Coordinating the work of start-up chapters has been another fulfilling area of work I have supported in my time on the YNPN National board. Every month, YNPN receives notices from people across the nation (and across the globe) interested in starting a YNPN chapter in their community. Assessing their readiness to start a chapter, discussing resources individuals might use to spread the word about that start-up chapter, and helping to coordinate the first, second, or perhaps third events for that start-up chapter is a steady, slow process that can take 9 months. The process is intentional to ensure the full success of the start-up once they become full-fledged chapters.
I am constantly amazed at the speed at which YNPN is growing and all of the amazing things our chapters are doing. We may still have a long way to go before all young nonprofit professionals have a YNPN chapter to count on, but the road ahead is full of inspiring work and energetic young people leading the way.
Ese Emerhi Chair, Chapters Committee YNPN National
A note about our contributor
Ese Emerhi is a human rights activist and organizer. She is currently a consultant with the Global Development Learning Network (GDLN) of The World Bank where she provides support to GDLN affiliates in fostering global knowledge sharing within the network. She is also the legislative coordinator for Maryland for Amnesty International where she educates local activists on pressing human rights abuses around the world, as well as work closely with Maryland state delegates and Congressmen to push forward progressive legislative bills. Ese currently lives in Takoma Park, Maryland.
Each year, YNPN asks a local chapter to host the National Leaders Conference, which is an opportunity for chapter leaders around the country to learn from one another. As the YNPN network grows, we have more and more opportunities to showcase local chapters and the innovations happening in the local nonprofit sector in regions around the country.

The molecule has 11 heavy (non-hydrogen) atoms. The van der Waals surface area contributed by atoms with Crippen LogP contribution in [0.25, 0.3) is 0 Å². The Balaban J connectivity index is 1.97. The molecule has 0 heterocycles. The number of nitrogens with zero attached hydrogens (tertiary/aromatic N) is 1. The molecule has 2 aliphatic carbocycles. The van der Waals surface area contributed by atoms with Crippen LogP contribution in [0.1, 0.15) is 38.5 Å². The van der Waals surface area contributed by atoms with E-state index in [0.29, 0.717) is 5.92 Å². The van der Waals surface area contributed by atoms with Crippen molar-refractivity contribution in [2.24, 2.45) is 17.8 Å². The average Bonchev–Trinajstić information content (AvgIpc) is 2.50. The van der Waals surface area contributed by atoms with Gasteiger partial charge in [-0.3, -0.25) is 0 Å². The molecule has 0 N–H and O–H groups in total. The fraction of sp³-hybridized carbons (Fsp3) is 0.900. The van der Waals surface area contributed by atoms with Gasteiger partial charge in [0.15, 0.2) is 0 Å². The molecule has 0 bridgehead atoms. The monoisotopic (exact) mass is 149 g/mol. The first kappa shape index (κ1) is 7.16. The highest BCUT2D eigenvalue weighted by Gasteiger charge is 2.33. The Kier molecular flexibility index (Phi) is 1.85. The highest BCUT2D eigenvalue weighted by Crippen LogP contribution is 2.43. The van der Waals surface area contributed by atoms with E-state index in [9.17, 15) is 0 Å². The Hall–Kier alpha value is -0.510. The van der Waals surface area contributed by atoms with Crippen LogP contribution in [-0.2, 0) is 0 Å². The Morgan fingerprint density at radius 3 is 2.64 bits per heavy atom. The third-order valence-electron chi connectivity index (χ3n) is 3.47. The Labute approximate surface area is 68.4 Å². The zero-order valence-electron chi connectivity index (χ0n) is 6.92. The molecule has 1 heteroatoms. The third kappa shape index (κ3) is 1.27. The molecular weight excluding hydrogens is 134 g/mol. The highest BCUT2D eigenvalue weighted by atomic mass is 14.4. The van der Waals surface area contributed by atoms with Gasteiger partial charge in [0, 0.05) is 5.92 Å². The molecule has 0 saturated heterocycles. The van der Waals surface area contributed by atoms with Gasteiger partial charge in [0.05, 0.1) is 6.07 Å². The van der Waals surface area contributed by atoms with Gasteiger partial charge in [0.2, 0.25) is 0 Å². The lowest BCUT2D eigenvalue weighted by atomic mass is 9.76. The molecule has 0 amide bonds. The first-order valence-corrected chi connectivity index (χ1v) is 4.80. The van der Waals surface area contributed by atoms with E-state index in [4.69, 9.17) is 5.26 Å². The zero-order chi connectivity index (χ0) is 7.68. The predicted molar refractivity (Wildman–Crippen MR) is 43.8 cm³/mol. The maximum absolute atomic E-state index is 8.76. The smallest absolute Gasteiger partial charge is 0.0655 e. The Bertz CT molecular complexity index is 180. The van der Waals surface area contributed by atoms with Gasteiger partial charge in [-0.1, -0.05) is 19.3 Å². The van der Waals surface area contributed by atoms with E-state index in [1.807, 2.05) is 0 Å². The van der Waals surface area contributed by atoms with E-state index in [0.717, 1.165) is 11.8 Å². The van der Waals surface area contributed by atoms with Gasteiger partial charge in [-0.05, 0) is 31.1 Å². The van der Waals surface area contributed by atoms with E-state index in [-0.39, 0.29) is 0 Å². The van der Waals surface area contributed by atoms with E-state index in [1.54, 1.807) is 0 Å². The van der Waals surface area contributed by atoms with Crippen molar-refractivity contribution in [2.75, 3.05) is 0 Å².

We've asked this year's host YNPN Grand Rapids to reflect on their experience this year as host to the YNPN network.
In September 2010, ynpnGR found out we would be hosting the YNPN National Conference in Spring 2011. The anticipation to start planning was great and many of us had more fears about the process than we were excited about hosting. Our planning launched in November 2011 when we formed the Super Squad and excitement began to overcome our fears for how the conference would come together. We had many brown bag lunches to discuss the conference, and our Super Squad began digging into details. The dedication of the Super Squad was amazing, and although there were a few “scary” bumps in the road, they all worked together to pull the conference off in the end.
March 25 came very quickly, and before we knew it, we were all sitting around the table Saturday night saying, “Wow the conference is really over!” All of it was worth it. ynpnGR made some new friends with local organizations, and built up a new base of members and dedicated committee members to help support successful programming throughout the year.